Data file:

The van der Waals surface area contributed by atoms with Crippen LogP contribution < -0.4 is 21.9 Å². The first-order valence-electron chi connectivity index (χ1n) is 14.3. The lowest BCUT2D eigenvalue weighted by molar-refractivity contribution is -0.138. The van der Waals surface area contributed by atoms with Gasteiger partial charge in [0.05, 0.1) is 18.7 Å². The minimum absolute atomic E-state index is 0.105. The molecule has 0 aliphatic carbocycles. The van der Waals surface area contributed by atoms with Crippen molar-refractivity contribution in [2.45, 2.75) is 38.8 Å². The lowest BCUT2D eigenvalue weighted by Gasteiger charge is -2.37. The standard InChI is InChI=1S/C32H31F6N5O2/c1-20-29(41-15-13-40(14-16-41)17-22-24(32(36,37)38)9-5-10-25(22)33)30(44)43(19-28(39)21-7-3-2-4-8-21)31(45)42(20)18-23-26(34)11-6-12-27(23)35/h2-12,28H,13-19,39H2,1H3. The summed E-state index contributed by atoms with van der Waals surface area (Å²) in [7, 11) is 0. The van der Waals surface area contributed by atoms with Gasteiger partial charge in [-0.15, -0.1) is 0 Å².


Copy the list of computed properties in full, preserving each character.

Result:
The van der Waals surface area contributed by atoms with Crippen LogP contribution < -0.4 is 21.9 Å². The first-order valence-electron chi connectivity index (χ1n) is 14.3. The lowest BCUT2D eigenvalue weighted by molar-refractivity contribution is -0.138. The van der Waals surface area contributed by atoms with Gasteiger partial charge in [0.05, 0.1) is 18.7 Å². The minimum absolute atomic E-state index is 0.105. The molecule has 0 aliphatic carbocycles. The van der Waals surface area contributed by atoms with Crippen molar-refractivity contribution in [2.45, 2.75) is 38.8 Å². The lowest BCUT2D eigenvalue weighted by Gasteiger charge is -2.37. The standard InChI is InChI=1S/C32H31F6N5O2/c1-20-29(41-15-13-40(14-16-41)17-22-24(32(36,37)38)9-5-10-25(22)33)30(44)43(19-28(39)21-7-3-2-4-8-21)31(45)42(20)18-23-26(34)11-6-12-27(23)35/h2-12,28H,13-19,39H2,1H3. The summed E-state index contributed by atoms with van der Waals surface area (Å²) in [7, 11) is 0. The van der Waals surface area contributed by atoms with Gasteiger partial charge in [-0.15, -0.1) is 0 Å².